General Motors said Friday is recalling nearly 1 million sport utility vehicles amid a push by federal regulators to recall 67 million defective air bag inflators that could explode during deployment.
The GM recall includes a total of 994,763 Buick Enclave, Chevrolet Traverse and GMC Acadia vehicles from the 2014 through 2017 model years with air bag parts produced by ARC Automotive. Affected drivers can have the driver's air-bag module replaced for free, according to the automaker.
The National Highway Traffic Safety Administration is urging the maker of the air bag inflator, Knoxville, Tennessee-based ARC, to recall 67 million devices manufactured before 2018 because they can explode and spray shrapnel around a vehicle.
At least nine air bag-related incidents that occurred between 2009 and March of this year have resulted in two deaths and multiple severe injuries, NHTSA said in a letter to ARC released Friday. One driver in Canada and another in Michigan were killed by an exploding inflator in the driver-side air bag, according to the agency.
After an eight-year investigation, NHTSA has "tentatively concluded" that the air bag inflators are defective and is calling on ARC to issue a recall.
"Air bag inflators that project metal fragments into vehicle occupants, rather than properly inflating the attached air bag, create an unreasonable risk of death and injury," regulators write, noting that air bags — when working properly — are "designed to save lives."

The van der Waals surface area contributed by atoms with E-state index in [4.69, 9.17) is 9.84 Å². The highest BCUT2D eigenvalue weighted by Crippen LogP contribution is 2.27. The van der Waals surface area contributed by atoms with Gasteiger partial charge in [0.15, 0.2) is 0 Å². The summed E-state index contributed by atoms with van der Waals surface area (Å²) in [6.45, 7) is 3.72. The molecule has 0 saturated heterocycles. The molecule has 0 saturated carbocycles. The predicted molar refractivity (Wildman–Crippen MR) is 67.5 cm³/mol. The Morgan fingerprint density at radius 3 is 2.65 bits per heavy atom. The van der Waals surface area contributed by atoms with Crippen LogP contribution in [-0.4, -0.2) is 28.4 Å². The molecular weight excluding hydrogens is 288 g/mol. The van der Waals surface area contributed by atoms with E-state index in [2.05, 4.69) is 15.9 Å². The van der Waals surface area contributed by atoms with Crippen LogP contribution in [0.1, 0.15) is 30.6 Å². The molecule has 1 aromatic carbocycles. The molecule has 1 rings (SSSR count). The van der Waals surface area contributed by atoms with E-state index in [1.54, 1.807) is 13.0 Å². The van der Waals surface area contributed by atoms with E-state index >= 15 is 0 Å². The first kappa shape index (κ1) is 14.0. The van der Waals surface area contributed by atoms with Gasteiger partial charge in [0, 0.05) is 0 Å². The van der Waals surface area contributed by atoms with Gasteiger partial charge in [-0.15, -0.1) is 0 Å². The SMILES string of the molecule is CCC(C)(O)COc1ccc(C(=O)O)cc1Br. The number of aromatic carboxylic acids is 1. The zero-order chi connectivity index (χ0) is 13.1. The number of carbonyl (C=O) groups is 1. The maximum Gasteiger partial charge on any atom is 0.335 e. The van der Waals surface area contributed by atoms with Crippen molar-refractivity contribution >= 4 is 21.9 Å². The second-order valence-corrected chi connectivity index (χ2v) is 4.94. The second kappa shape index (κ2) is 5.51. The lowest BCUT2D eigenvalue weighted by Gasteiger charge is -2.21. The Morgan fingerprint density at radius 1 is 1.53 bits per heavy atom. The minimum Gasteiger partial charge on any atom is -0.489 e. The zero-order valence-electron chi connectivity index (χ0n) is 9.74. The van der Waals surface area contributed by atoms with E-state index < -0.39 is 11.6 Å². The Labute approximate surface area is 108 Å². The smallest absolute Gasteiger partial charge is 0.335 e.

At least 12 auto manufacturers have used the ARC components in their air bags, NHTSA said, and the recall could affect nearly a quarter of the vehicles currently on U.S. roadways, according to the Associated Press.
However, ARC is pushing back on regulators' demands. In a May 11 letter, the company denied its products are defective and said that any problems with air bags "resulted from random 'one-off' manufacturing anomalies that were properly addressed" with individual recalls.
The response sets up a potential legal battle. The next step in the process is for NHTSA to schedule a public hearing, according to the AP. It could then take the company to court to force a recall.
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